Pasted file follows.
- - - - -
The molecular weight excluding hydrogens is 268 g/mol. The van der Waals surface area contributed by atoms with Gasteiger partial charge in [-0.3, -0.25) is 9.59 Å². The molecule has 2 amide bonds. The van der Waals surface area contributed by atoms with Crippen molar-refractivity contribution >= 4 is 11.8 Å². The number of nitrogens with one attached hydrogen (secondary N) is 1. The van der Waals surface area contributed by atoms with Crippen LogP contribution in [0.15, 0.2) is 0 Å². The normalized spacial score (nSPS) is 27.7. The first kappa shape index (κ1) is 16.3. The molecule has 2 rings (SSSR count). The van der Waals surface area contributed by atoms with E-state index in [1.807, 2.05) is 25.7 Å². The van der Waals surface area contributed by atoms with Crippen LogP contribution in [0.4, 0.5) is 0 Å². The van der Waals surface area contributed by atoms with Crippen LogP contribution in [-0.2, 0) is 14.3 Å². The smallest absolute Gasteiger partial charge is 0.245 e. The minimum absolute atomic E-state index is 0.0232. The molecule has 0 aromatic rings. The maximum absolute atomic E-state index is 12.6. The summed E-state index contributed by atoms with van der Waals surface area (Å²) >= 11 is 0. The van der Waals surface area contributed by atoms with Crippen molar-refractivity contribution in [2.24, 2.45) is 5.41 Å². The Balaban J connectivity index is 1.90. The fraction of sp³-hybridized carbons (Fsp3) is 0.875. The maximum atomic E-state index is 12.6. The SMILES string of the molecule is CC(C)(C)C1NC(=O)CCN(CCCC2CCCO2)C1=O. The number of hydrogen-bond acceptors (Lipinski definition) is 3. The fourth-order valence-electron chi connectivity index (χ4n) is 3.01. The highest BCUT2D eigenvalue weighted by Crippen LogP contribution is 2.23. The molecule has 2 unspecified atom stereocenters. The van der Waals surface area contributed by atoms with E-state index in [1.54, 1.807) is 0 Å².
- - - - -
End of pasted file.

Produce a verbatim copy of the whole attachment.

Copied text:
The molecular weight excluding hydrogens is 268 g/mol. The van der Waals surface area contributed by atoms with Gasteiger partial charge in [-0.3, -0.25) is 9.59 Å². The molecule has 2 amide bonds. The van der Waals surface area contributed by atoms with Crippen molar-refractivity contribution >= 4 is 11.8 Å². The number of nitrogens with one attached hydrogen (secondary N) is 1. The van der Waals surface area contributed by atoms with Crippen LogP contribution in [0.15, 0.2) is 0 Å². The normalized spacial score (nSPS) is 27.7. The first kappa shape index (κ1) is 16.3. The molecule has 2 rings (SSSR count). The van der Waals surface area contributed by atoms with E-state index in [1.807, 2.05) is 25.7 Å². The van der Waals surface area contributed by atoms with Crippen LogP contribution in [0.4, 0.5) is 0 Å². The van der Waals surface area contributed by atoms with Crippen LogP contribution in [-0.2, 0) is 14.3 Å². The smallest absolute Gasteiger partial charge is 0.245 e. The minimum absolute atomic E-state index is 0.0232. The molecule has 0 aromatic rings. The maximum absolute atomic E-state index is 12.6. The summed E-state index contributed by atoms with van der Waals surface area (Å²) >= 11 is 0. The van der Waals surface area contributed by atoms with Crippen molar-refractivity contribution in [2.24, 2.45) is 5.41 Å². The Balaban J connectivity index is 1.90. The fraction of sp³-hybridized carbons (Fsp3) is 0.875. The maximum atomic E-state index is 12.6. The SMILES string of the molecule is CC(C)(C)C1NC(=O)CCN(CCCC2CCCO2)C1=O. The number of hydrogen-bond acceptors (Lipinski definition) is 3. The fourth-order valence-electron chi connectivity index (χ4n) is 3.01. The highest BCUT2D eigenvalue weighted by Crippen LogP contribution is 2.23. The molecule has 2 unspecified atom stereocenters. The van der Waals surface area contributed by atoms with E-state index in [1.54, 1.807) is 0 Å².